Maybe that's what he meant. As you know, the Great Man had a mischievous mind
as well as well as a brilliant one. He certainly seems to have had more of a
sense of humour than most academics I worked with. Maybe he meant that we never
quite know all the theory. Maybe like you say he never said it...
From: Jim Brown <firstname.lastname@example.org>
Sent: 04 February 2009 21:06
To: AMPS <email@example.com>
Subject: Re: [Amps] power and db
On Wed, 4 Feb 2009 20:31:46 +0000 (GMT), DAVE WHITE wrote:
>However - in a quote I believe was atttributed to a certain Prof.
>A. Einstein - "In theory, theory and practice are the same thing.-
>In practice they're not."
I recently finished reading a bio of Einstein, and I doubt that he
would have said exactly that.
I have a different philosophy. The real world is complicated, and
real problems often consist of many elements. If you think there's a
difference between theory and practice, you don't know enough theory
to understand the many things that are actually going on. In other
words, you're looking at the elephant through too small a hole in the
>In practice I'm sure that the human ear can discern a couple of dB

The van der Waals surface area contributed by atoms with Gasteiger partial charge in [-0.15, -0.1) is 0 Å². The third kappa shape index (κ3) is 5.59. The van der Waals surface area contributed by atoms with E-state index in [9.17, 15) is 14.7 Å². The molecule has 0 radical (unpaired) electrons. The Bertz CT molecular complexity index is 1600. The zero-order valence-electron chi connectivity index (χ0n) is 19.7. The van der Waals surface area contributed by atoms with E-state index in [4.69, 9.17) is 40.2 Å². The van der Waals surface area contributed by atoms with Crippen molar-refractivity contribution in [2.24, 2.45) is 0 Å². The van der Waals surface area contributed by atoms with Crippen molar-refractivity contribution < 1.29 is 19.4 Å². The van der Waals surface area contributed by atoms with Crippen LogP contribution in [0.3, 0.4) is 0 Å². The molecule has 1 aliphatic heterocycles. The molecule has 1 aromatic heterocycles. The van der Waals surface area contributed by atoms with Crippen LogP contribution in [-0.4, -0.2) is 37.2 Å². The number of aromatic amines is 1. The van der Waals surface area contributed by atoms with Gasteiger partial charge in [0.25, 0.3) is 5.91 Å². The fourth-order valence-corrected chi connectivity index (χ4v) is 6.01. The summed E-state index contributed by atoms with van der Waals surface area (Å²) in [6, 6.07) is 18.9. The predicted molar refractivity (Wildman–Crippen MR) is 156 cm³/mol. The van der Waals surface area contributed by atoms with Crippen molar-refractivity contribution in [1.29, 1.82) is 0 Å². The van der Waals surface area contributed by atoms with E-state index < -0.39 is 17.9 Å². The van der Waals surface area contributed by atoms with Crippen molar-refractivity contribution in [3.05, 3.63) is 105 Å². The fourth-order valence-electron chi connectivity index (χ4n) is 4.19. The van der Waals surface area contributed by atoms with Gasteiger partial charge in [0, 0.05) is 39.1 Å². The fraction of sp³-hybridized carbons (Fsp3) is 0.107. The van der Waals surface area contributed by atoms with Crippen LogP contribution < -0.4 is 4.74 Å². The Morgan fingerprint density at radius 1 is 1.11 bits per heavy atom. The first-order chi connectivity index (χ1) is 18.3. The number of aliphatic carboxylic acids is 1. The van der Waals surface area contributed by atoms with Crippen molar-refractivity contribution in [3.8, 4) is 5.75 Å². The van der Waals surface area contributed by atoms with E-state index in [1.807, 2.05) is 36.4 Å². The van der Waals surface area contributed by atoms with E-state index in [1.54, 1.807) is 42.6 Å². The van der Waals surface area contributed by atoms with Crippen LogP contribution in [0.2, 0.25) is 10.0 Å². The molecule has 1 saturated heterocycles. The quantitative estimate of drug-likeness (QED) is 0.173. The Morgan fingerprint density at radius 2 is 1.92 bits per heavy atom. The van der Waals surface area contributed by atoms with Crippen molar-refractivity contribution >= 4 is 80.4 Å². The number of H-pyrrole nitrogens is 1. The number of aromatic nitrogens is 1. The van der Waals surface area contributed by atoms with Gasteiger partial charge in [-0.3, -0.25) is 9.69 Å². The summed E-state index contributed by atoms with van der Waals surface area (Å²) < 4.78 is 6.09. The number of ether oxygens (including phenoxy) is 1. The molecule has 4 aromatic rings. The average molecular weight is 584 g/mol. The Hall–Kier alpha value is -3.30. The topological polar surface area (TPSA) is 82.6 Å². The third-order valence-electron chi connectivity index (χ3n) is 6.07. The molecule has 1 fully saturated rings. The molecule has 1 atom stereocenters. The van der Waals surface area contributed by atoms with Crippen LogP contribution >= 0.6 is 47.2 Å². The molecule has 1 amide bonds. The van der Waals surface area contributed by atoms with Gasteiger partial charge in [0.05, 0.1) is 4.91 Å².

>if the signal is marginal.-
Absolutely. The study of human perception of sound is called
psychoacoustics, and it has been a well developed science for much of
the last century. When the engineers at Bell Labs were inventing
stereo in the 1930's, they made use of psychoacoustic work that had
been published around 1850 by Joseph Henry (the same guy whose name
is on the unit of inductance, in tribute to his invention of some
motors and meters), and further study based on his work by
psychoacoustic people at Harvard around 1935! I'm told that Lord
Rayleigh, the great British scientist who was a contemporary of
Henry's also published work on psychoacoustics similar to Henry's,
but I haven't found it yet.
When two sounds are nearly equal in loudness, a change of only a dB
or two in one of them relative to the other makes a significant
difference in how we hear them. This is WELL KNOWN to those who have
bothered to learn the science. That's not a difference between theory
and practice, it's a difference between knowledge and ignorance of
well established science!
>In theory this would be nonsense but
>it seems to hold true for me particularly on 160m.
See my previous post in this thread.
Audio Systems Group, Inc.
Member Acoustical Society of America
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